As Dr. Piper memorably warned his students:

If you’re more interested in playing the “hater” card than you are in confessing your own hate; if you want to arrogantly lecture, rather than humbly learn; if you don’t want to feel guilt in your soul when you are guilty of sin; if you want to be enabled rather than confronted, there are many universities across the land (in Missouri and elsewhere) that will give you exactly what you want, but Oklahoma Wesleyan isn’t one of them.

At OKWU, we teach you to be selfless rather than self-centered. We are more interested in you practicing personal forgiveness than political revenge. We want you to model interpersonal reconciliation rather than foment personal conflict. We believe the content of your character is more important than the color of your skin. We don’t believe that you have been victimized every time you feel guilty and we don’t issue “trigger warnings” before altar calls.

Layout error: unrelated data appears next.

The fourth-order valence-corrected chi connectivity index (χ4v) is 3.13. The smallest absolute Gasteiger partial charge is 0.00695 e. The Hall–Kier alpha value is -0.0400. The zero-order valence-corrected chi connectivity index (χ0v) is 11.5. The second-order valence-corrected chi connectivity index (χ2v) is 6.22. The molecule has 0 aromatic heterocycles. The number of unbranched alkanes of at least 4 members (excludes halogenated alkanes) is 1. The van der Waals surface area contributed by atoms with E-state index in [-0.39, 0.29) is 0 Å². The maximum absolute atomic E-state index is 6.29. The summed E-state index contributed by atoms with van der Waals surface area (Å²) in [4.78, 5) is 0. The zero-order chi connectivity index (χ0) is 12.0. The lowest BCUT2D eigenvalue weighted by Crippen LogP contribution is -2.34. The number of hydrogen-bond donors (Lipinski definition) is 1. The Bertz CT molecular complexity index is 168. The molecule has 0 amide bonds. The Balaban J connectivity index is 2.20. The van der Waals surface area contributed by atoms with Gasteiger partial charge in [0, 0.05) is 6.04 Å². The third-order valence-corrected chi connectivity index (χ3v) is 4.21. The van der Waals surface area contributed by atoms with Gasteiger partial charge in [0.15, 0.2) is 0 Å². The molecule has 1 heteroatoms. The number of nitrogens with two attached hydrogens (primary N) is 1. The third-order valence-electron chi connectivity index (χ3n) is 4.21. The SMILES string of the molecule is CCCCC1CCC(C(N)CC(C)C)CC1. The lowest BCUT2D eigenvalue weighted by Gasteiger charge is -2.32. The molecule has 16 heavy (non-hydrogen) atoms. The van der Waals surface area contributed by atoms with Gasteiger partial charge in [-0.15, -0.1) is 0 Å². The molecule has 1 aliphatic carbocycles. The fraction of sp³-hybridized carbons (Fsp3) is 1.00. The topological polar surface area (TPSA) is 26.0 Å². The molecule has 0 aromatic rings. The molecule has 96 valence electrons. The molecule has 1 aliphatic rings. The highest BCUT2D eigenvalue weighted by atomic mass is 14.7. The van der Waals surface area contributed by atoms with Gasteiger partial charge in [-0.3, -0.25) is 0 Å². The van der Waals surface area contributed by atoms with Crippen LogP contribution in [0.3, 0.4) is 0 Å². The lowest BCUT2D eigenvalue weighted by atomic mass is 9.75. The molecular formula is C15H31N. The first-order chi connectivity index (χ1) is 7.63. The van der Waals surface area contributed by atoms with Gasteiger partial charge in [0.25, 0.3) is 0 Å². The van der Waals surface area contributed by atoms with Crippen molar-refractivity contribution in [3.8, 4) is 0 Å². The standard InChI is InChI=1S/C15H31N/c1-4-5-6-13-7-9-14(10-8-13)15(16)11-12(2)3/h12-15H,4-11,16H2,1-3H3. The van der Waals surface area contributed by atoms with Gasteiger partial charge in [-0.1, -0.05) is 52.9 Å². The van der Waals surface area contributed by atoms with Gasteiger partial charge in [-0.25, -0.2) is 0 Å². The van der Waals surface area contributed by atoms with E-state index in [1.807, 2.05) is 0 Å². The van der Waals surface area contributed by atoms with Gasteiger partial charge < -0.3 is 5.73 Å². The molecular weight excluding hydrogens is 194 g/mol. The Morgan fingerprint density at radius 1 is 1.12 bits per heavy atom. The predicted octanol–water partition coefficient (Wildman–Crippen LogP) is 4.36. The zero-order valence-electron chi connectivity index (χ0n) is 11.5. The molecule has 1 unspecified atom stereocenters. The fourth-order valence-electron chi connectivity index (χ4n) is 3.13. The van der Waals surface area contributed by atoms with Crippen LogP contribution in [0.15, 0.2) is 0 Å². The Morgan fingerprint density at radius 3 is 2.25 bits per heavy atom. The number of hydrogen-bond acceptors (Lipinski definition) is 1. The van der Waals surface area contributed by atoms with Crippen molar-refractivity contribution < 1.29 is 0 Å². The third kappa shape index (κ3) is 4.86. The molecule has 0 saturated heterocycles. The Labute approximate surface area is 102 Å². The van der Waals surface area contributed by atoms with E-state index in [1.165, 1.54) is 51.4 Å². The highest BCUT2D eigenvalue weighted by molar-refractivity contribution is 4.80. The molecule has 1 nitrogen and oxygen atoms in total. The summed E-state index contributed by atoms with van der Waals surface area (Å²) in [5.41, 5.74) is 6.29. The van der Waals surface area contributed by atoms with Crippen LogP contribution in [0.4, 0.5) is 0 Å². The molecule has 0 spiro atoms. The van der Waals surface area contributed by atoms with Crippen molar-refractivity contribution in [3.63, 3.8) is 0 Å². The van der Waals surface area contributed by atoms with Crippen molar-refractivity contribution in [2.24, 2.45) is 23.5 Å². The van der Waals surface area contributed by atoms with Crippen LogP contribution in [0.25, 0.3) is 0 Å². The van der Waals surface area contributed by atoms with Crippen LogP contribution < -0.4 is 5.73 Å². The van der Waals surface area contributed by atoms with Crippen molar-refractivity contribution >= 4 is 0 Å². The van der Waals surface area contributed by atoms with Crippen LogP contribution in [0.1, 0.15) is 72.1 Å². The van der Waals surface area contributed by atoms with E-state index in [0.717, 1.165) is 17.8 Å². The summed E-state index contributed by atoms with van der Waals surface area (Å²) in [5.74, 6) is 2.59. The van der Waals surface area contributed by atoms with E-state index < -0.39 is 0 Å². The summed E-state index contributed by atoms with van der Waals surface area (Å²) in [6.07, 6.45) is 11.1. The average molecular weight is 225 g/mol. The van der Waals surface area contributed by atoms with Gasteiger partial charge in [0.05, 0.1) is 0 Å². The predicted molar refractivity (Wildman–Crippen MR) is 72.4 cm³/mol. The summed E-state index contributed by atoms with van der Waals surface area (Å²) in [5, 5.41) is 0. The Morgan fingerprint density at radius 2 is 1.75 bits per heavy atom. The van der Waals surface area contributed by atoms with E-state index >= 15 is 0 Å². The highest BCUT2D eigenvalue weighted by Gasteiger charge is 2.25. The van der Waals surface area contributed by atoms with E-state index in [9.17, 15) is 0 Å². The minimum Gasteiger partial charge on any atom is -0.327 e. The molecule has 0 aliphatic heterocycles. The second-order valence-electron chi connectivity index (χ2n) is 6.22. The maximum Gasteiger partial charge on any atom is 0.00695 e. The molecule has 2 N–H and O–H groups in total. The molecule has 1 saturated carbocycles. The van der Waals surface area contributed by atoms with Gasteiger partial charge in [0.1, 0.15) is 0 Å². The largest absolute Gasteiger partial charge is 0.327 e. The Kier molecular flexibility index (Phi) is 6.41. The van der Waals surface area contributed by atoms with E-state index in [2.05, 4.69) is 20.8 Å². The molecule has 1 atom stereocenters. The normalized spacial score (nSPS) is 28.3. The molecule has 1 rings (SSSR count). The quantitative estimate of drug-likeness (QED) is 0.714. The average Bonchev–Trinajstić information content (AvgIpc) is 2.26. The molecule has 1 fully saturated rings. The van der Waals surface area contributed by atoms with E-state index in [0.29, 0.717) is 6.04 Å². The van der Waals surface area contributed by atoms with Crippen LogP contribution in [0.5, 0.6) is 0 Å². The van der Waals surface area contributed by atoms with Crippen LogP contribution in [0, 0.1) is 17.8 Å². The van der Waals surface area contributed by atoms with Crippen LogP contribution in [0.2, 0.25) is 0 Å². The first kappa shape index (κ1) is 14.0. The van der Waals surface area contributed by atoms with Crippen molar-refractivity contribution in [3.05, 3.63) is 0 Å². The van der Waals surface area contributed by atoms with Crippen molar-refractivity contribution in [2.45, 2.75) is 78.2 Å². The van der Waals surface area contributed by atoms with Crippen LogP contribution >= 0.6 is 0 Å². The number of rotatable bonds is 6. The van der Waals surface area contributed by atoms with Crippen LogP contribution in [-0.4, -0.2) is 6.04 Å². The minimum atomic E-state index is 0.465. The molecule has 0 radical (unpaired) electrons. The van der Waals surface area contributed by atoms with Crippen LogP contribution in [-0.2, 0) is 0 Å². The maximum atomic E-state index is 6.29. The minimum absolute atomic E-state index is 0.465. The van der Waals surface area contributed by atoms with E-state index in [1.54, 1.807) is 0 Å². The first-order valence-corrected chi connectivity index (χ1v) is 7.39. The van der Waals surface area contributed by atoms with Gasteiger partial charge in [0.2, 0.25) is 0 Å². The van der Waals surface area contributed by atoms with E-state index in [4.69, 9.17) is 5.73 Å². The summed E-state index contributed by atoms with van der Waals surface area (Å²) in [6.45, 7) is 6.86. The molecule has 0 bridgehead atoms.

Oklahoma Wesleyan is not a “safe place”, but rather, a place to learn: to learn that life isn’t about you, but about others; that the bad feeling you have while listening to a sermon is called guilt; that the way to address it is to repent of everything that’s wrong with you rather than blame others for everything that’s wrong with them. This is a place where you will quickly learn that you need to grow up.

And flatly reminded them:

This is not a day care. This is a university.

A long-overdue reminder for some students.

And so the University of Chicago’s stand against the SJWs did not happen in isolation; nor was it possible without a rigorous examination of the negative trends in campus life and the various ways in which academic freedom is under attack. And that is precisely what they did – back in 2014 the university commissioned a report on the state of freedom of expression at universities nationwide and reaffirming their own commitment to the timeless value of free speech over and above any passing social fashion.